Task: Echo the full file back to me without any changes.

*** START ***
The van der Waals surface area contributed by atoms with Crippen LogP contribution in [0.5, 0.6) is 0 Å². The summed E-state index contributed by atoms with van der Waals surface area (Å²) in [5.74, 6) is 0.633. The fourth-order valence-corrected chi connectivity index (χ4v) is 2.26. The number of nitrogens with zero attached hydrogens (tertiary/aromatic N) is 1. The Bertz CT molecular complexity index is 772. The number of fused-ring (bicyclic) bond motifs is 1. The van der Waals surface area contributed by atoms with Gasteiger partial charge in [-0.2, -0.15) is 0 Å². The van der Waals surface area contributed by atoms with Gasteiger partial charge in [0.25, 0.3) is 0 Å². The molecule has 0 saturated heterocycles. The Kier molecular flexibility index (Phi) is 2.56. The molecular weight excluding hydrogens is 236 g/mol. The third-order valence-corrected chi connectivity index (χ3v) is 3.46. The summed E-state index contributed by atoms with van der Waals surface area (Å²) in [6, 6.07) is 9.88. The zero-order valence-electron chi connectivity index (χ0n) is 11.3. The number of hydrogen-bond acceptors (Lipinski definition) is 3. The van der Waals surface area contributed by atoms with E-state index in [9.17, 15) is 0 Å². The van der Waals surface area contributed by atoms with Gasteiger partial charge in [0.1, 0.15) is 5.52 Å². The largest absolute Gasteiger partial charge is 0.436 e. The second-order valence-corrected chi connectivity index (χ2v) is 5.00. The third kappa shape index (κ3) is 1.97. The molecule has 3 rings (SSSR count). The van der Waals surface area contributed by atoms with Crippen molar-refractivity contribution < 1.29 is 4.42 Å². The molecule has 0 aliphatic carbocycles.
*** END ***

The van der Waals surface area contributed by atoms with Crippen LogP contribution in [0.5, 0.6) is 0 Å². The summed E-state index contributed by atoms with van der Waals surface area (Å²) in [5.74, 6) is 0.633. The fourth-order valence-corrected chi connectivity index (χ4v) is 2.26. The number of nitrogens with zero attached hydrogens (tertiary/aromatic N) is 1. The Bertz CT molecular complexity index is 772. The number of fused-ring (bicyclic) bond motifs is 1. The van der Waals surface area contributed by atoms with Gasteiger partial charge in [-0.2, -0.15) is 0 Å². The van der Waals surface area contributed by atoms with Gasteiger partial charge in [0.25, 0.3) is 0 Å². The molecule has 0 saturated heterocycles. The Kier molecular flexibility index (Phi) is 2.56. The molecular weight excluding hydrogens is 236 g/mol. The third-order valence-corrected chi connectivity index (χ3v) is 3.46. The summed E-state index contributed by atoms with van der Waals surface area (Å²) in [6, 6.07) is 9.88. The zero-order valence-electron chi connectivity index (χ0n) is 11.3. The number of hydrogen-bond acceptors (Lipinski definition) is 3. The van der Waals surface area contributed by atoms with E-state index in [9.17, 15) is 0 Å². The van der Waals surface area contributed by atoms with Gasteiger partial charge in [0.1, 0.15) is 5.52 Å². The largest absolute Gasteiger partial charge is 0.436 e. The second-order valence-corrected chi connectivity index (χ2v) is 5.00. The third kappa shape index (κ3) is 1.97. The molecule has 3 rings (SSSR count). The van der Waals surface area contributed by atoms with Crippen molar-refractivity contribution < 1.29 is 4.42 Å². The molecule has 0 aliphatic carbocycles.